Brisk walking may be just as effective as running at reducing the risk of blood pressure, cholesterol, and diabetes, according to a study in Arteriosclerosis, Thrombosis and Vascular Biology.
For the study, Paul Williams of the Lawrence Berkeley National Laboratory and Hartford Hospital cardiologist Paul Thompson examined data on more than 33,000 runners from the National Runners' Health Study and almost 16,000 walkers from the National Walkers' Health Study. The individuals ranged from ages 18 to 80, with most being in their 40s or 50s.
The study found that, compared to individuals who did not run or walk for exercise:
- Hypertension risk fell by 4.2% in runners and 7.2% in walkers;
- High cholesterol risk fell by 4.3% for runners and 7% for walkers;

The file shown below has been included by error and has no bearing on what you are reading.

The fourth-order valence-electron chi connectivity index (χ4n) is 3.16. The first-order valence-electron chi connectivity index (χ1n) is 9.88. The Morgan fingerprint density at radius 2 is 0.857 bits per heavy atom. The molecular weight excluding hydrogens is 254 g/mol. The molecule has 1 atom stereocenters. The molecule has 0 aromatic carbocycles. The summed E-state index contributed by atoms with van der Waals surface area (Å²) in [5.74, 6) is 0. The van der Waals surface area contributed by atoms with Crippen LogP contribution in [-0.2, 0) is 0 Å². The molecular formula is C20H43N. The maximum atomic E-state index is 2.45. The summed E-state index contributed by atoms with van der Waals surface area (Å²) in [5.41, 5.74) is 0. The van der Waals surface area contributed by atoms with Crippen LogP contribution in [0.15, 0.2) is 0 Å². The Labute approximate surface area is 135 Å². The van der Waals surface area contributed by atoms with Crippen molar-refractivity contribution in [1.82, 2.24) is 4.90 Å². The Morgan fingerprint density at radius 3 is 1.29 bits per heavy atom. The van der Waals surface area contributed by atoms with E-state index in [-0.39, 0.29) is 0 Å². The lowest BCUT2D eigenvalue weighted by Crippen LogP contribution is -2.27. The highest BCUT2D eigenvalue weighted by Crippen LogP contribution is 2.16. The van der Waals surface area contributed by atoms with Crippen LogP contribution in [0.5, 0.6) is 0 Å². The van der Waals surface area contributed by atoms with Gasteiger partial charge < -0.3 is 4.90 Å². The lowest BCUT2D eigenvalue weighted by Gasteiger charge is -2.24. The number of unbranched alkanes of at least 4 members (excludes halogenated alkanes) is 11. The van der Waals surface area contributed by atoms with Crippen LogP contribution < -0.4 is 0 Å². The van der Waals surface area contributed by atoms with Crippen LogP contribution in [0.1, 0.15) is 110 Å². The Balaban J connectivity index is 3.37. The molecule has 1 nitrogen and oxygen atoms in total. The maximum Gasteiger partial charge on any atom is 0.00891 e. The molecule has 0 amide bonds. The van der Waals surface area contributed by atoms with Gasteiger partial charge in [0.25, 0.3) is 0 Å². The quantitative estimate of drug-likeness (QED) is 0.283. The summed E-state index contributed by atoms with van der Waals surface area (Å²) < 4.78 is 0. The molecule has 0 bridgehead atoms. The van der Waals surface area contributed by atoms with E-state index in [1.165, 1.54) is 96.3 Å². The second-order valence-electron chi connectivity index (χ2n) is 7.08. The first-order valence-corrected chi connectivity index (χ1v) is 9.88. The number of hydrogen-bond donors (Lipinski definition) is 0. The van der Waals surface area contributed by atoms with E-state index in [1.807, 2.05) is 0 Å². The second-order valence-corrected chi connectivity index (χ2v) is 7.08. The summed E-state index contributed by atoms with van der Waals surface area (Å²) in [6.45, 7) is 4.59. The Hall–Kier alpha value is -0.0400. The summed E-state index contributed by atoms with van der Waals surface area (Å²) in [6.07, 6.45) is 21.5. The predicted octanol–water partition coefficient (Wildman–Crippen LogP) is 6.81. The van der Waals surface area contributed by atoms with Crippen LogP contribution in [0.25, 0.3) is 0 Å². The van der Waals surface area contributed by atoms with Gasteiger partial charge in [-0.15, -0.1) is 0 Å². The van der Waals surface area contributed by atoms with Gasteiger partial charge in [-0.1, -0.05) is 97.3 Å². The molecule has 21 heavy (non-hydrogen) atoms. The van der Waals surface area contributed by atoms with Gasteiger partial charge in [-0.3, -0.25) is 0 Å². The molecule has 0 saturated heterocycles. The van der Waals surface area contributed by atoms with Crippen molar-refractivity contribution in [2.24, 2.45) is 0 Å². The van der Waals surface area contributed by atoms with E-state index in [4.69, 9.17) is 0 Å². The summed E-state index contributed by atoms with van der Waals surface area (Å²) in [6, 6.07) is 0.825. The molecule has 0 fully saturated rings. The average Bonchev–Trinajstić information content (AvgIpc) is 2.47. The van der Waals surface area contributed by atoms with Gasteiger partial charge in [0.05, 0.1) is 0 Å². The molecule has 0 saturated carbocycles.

- Diabetes risk fell by 12.1% for runners and 12.3% for walkers; and
- Heart disease risk fell by 4.5% in runners and 9.3% in walkers.
Overall, the distance traveled matter more than the time spent walking or running when it came to heart health.
Gregg Fonarow, a spokesperson for the American Heart Association and professor at the University of California-Los Angeles, said the findings "suggest similar benefit for similar energy expenditures with exercise regardless of intensity" (Reinberg, HealthDay, 4/4).
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